Conducted via megaphone, first in English with Spencer Tunick and his assistants speaking, and eched in Spanish with some hasty translation. They explained we’d be doing a series of three poses in different locations around the Serrano Towers. That we’d be taking off our clothes here, in the Arts Centre and walking to the location entirely naked. There was quite a lot of emphasising that we shouldn’t be wearing or carrying anything at all. No hairties around your wrist, no watches etc. There were some demonstration poses, explanation of if Spencer waves his arm to the right, we should all move to the right etc. He also did apologise for it being such a cold morning and explained that wasn’t normal for his work. Kind, but not that useful when you’re about to take all your clothes off!

And then finally, informed by megaphone, it was time to undress. Little puddles of clothes forming along the stone walls of the quad, around pillars and rucksacks. The first tinges of morning light now grazing across the sky above us. It felt significant undressing as a group of just women. I felt no bashfulness about it. There was lots of whooping and cheering, as well as a moment of shock as I realised the stone floor was even colder than I imagined. Cue lots of hopping from foot-to-foot, in an attempt to keep warm. But the biggest surprise, at least for me, was that within about 30 seconds, perhaps less, I’d forgotten I wasn’t wearing any clothes. Yes, physically, I felt cold, but conceptually any consciousness of being unclothed evaporated in a few moments.

Walking out in the early morning light, along cobbled medieval streets, in this jubilant fleshy massy of womanhood was quite incredible. It felt joyous and natural, human and accepting. It is an amazing thing to see so many different female bodies around you. With gentle curves, toned muscles, wobbly bits, skinny frames, wrinkles, tattoos, long-flowing hair, short-cropped hair, tiny breasts, pubic hair, no pubic hair, huge boobs, piercings, washboard stomachs,  eczema, c-section scars and even one full-term pregnant lady. We chatted as we walked naked along the Valencia streets, past bemused clothed security guards, every now and again a cheer erupting from the crowd.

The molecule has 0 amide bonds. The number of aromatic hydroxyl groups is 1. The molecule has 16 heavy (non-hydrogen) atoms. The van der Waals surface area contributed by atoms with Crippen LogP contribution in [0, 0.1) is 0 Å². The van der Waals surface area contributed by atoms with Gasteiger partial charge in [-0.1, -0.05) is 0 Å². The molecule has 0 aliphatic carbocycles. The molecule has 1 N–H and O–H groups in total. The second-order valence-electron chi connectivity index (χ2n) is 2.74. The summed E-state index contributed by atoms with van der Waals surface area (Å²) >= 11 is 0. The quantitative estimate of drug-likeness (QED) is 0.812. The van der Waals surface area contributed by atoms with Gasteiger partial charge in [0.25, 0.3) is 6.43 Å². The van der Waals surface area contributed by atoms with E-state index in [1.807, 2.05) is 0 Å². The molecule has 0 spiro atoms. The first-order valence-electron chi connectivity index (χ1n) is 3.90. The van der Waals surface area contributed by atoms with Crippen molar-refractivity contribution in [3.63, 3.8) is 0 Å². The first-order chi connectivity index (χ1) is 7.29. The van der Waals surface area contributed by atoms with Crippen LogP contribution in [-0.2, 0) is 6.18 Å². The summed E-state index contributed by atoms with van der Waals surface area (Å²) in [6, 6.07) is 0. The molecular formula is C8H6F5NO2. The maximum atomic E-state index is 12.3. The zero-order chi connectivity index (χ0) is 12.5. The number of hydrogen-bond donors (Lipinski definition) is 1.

And then it was on to the posing, the men arrived at the Serrano Towers, cue more whooping all round. My partner in the poses was a lovely architect, originally from Valencia who now lived in Venice. He’d come back especially to take part! We chatted away, with plenty of eye-contact, that seems to be the etiquette of nudity as far as I can tell! The novelty of taking part in a mass photoshoot with a famous photographer was starting to wear off. It turns out they take a long time, there’s a lot of trying to evenly distribute people, make sure early morning dog-walkers aren’t in shot and standing still. All of which becomes increasingly chilly as time goes on.

We finished on an all-female pose, under a fig tree near the towers. The energy and camaraderie amongst us was unwavering. There was some impromptu penguin-style huddling as we waited for the return of the photography team. I can report it is definitely warmer on the inside of the huddle – those penguins are onto something! And finally the shoot was over and there was one exhilarated mass of women pouring back through the streets of Valencia . Ecstatic at the thought of putting our socks back on! We’d been outside for a good two hours, utterly starkers, in what the newspapers would later tell me was 8°C.

As I collected my photo recently, it struck me again how incredibly unique the experience was. That with a media obsessed with body image and appearance, particularly that of women; that in a society with endless pornographic images of women available, yet where normal female bodies are censored on social media, it was a rare dose of normality, truth and light. Compared to the narrow presentations of women I’m accustomed to seeing in TV, Film and Media, which tend towards the younger, slimmer, whiter and more smooth-skinned, the light felt blinding. A dazzling multi-faceted diamond of womanhood, shining in all its natural glory. It sometimes feels like society endlessly tells women what they should or shouldn’t look like; who is acceptable, who is not; yet that morning all were welcome. There were no boundaries, no exclusions;  every body was welcome and celebrated. And months on its still sinking in, how rare that is.